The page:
Jacobean Revival (1820-1929) - Another style borrowing architectural features from English designs of the 16th and 17th Centuries, the Jacobean Revival style, adapted well to elegant mansions. Brick is the most common building material, with lighter stone trim used extensively for window and door frames, quoins, parapets, rounded arches, and other decorative details. Windows are usually grouped and are divided into rectangular lights by stone mullions. The tall chimneys are also distinctive with shafts grouped in stacks or lined up in diagonal rows.

Queen Anne (1875-1910) - The most ornate and richly textured architecture of the Victorian era, the Queen Anne style, weaves earlier designs into a bewildering excess of towers, turrets, porches, and balconies with elaborate brackets, spindles, decorative brick chimneys, stained glass, and multiple roof lines. Queen Annes are unconventional and distinctly asymmetrical. Siding materials may vary from story to story or within the same story. Windows appear in round, in hexagons, in stained or beveled glass, and as fixed windows at the top of the stairs. Some of the earliest versions displayed four different earth tone colors.

Shingle Style (1880-1900) - A popular alternative to the Queen Anne style, the Shingle style was born in New England when wealthy Americans wanted their seaside vacation homes to look rustic. Shingle-sided houses also became popular in the coastal South. Shingle houses, considered a completely American style, have a moderately sloped roof on a wide base and roomy porches that extend the living space to provide shade and open breezes. Windows often are small and grouped and there is little exterior decoration.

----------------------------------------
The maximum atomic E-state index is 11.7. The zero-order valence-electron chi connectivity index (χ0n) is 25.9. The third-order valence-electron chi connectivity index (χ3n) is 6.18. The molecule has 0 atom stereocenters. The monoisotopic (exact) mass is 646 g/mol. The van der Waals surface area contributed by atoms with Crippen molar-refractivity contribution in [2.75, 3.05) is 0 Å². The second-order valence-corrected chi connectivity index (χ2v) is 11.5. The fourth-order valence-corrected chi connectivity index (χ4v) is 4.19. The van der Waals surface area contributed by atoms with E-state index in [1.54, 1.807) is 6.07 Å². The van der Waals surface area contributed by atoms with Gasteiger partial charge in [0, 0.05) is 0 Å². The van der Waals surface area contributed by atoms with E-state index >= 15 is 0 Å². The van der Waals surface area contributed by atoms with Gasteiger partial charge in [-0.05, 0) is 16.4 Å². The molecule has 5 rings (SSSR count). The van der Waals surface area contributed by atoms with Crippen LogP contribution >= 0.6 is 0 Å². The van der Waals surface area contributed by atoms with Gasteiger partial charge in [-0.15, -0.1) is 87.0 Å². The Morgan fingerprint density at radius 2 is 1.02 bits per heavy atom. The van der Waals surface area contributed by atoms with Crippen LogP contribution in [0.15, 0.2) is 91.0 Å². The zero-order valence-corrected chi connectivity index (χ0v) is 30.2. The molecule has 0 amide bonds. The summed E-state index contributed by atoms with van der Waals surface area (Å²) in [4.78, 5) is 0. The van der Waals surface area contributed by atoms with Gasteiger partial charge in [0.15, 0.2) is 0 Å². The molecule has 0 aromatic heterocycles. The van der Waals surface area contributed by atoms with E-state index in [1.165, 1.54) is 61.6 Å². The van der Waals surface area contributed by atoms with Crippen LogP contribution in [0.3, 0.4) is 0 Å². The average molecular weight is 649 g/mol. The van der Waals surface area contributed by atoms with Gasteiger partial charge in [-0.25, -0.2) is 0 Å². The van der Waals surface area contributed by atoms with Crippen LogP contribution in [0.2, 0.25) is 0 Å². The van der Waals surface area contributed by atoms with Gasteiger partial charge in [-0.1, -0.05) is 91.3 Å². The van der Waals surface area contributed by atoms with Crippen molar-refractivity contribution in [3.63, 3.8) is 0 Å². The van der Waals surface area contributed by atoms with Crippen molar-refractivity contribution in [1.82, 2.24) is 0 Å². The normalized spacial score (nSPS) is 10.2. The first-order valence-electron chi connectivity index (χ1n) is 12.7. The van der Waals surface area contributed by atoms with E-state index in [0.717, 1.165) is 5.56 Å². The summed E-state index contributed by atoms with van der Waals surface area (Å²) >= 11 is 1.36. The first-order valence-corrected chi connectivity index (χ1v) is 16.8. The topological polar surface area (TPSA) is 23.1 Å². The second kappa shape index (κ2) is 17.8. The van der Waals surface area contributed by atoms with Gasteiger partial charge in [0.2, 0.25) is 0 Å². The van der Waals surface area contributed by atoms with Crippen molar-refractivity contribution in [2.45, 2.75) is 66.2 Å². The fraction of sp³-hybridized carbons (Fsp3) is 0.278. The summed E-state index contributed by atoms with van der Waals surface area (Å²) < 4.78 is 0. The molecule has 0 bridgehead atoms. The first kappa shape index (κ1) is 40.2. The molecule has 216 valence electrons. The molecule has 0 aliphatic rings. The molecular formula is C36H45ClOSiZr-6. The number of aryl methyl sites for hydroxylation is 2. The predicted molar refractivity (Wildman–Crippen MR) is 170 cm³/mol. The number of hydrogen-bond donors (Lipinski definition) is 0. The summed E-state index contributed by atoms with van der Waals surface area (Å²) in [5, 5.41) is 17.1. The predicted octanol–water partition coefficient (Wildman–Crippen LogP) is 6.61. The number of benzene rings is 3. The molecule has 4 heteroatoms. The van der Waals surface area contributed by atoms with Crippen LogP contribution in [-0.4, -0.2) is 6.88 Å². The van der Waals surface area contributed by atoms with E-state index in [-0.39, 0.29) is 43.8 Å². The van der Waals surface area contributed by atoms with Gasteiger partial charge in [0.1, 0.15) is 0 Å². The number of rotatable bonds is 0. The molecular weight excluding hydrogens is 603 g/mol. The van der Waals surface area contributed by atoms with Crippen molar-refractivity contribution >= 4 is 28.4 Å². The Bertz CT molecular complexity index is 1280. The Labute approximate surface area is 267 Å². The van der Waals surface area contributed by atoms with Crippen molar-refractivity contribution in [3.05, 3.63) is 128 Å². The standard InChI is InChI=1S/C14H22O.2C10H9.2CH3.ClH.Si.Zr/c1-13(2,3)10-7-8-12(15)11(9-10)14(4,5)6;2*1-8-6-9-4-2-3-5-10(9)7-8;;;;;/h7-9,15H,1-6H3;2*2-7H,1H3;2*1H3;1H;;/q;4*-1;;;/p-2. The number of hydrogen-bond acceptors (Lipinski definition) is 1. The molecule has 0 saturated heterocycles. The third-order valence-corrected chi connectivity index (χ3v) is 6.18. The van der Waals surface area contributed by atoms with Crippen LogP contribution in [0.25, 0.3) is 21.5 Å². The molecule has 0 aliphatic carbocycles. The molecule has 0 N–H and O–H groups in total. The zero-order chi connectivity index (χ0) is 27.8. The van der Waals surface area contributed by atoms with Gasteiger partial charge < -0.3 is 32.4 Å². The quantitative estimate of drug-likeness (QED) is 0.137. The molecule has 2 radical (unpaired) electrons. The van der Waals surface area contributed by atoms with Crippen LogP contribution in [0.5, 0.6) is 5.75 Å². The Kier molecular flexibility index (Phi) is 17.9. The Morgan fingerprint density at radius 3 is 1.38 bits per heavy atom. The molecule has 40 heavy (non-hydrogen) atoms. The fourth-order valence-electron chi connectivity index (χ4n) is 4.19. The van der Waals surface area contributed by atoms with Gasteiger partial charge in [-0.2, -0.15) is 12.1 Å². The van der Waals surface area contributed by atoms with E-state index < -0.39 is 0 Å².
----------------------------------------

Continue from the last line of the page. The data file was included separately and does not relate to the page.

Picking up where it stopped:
Second Empire (1855-1885) - Also called the Mansard style, the houses usually are tall and narrow with a high, mansard roof, long dormer windows, and elaborate moldings and brackets. Roofs often have cupolas and wrought-iron cresting. The arrangement of porches and interior rooms is asymmetrical.

Art Deco/Modern (1925-1945) - The Art Deco style with its geometric forms and motifs of the machine age often combine with the Art Modern and that style's smooth, curving walls. Art Deco architecture is essentially a style of ornamentation. Its details are highly stylized, largely angular, and geometrically sculpted in hard-edge low relief. An outgrowth of the Art Deco style, Art Modern's emphasis is on streamlined and gently curving surfaces. Geometric forms still predominate the ornamentation but without the hard-edge cubism of Art Deco. Curved window panels, glass bricks, and stylized neon lighting are common design elements. In many buildings Art Deco and Modern traits are combined, resulting in the term Art Deco being used to include both categories.

Mission Style (1890-1930) - The Mission style is characterized by large, unadorned arches, tile roofs, towers, and curvilinear parapets. Buildings have smooth wall surfaces that are usually made with stucco. The absence of sculptural ornamentation and the simplicity of form differentiate this style from the Mediterranean Revival which followed.